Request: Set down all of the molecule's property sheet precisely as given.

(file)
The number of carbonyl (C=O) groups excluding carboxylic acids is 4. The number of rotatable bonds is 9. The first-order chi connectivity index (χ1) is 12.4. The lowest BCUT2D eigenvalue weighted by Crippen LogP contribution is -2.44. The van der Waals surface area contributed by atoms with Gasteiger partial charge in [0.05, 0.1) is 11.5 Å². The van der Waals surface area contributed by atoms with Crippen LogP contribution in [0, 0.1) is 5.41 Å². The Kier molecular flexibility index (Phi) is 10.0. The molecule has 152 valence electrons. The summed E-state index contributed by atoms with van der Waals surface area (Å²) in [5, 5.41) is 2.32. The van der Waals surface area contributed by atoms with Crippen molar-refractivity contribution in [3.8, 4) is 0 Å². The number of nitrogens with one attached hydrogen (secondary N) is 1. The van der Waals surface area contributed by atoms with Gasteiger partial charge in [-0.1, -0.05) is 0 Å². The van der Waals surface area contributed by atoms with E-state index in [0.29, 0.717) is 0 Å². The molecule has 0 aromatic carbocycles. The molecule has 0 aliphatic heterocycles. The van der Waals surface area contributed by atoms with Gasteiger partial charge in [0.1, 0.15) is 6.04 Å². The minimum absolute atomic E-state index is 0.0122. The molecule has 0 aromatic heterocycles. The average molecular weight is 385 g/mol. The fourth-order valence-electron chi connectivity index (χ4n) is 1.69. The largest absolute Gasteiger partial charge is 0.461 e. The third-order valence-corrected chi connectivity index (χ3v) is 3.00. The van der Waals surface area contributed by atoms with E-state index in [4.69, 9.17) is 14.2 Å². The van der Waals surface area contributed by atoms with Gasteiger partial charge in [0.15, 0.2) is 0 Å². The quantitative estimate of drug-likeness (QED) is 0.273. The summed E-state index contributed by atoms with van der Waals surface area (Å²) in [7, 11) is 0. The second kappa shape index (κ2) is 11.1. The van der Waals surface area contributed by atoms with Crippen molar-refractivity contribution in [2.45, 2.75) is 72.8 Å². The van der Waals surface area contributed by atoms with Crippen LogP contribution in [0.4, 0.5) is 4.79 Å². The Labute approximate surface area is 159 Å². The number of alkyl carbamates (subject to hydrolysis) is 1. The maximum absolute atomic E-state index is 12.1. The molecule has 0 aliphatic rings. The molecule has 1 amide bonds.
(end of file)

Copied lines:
The number of carbonyl (C=O) groups excluding carboxylic acids is 4. The number of rotatable bonds is 9. The first-order chi connectivity index (χ1) is 12.4. The lowest BCUT2D eigenvalue weighted by Crippen LogP contribution is -2.44. The van der Waals surface area contributed by atoms with Gasteiger partial charge in [0.05, 0.1) is 11.5 Å². The van der Waals surface area contributed by atoms with Crippen LogP contribution in [0, 0.1) is 5.41 Å². The Kier molecular flexibility index (Phi) is 10.0. The molecule has 152 valence electrons. The summed E-state index contributed by atoms with van der Waals surface area (Å²) in [5, 5.41) is 2.32. The van der Waals surface area contributed by atoms with Crippen molar-refractivity contribution in [3.8, 4) is 0 Å². The number of nitrogens with one attached hydrogen (secondary N) is 1. The van der Waals surface area contributed by atoms with Gasteiger partial charge in [-0.1, -0.05) is 0 Å². The van der Waals surface area contributed by atoms with E-state index in [0.29, 0.717) is 0 Å². The molecule has 0 aromatic carbocycles. The molecule has 0 aliphatic heterocycles. The van der Waals surface area contributed by atoms with Gasteiger partial charge in [0.1, 0.15) is 6.04 Å². The minimum absolute atomic E-state index is 0.0122. The molecule has 0 aromatic heterocycles. The average molecular weight is 385 g/mol. The fourth-order valence-electron chi connectivity index (χ4n) is 1.69. The largest absolute Gasteiger partial charge is 0.461 e. The third-order valence-corrected chi connectivity index (χ3v) is 3.00. The van der Waals surface area contributed by atoms with E-state index in [4.69, 9.17) is 14.2 Å². The van der Waals surface area contributed by atoms with Gasteiger partial charge in [0.15, 0.2) is 0 Å². The quantitative estimate of drug-likeness (QED) is 0.273. The summed E-state index contributed by atoms with van der Waals surface area (Å²) in [7, 11) is 0. The second kappa shape index (κ2) is 11.1. The van der Waals surface area contributed by atoms with Crippen molar-refractivity contribution in [2.45, 2.75) is 72.8 Å². The van der Waals surface area contributed by atoms with Crippen LogP contribution in [0.4, 0.5) is 4.79 Å². The Labute approximate surface area is 159 Å². The number of alkyl carbamates (subject to hydrolysis) is 1. The maximum absolute atomic E-state index is 12.1. The molecule has 0 aliphatic rings. The molecule has 1 amide bonds.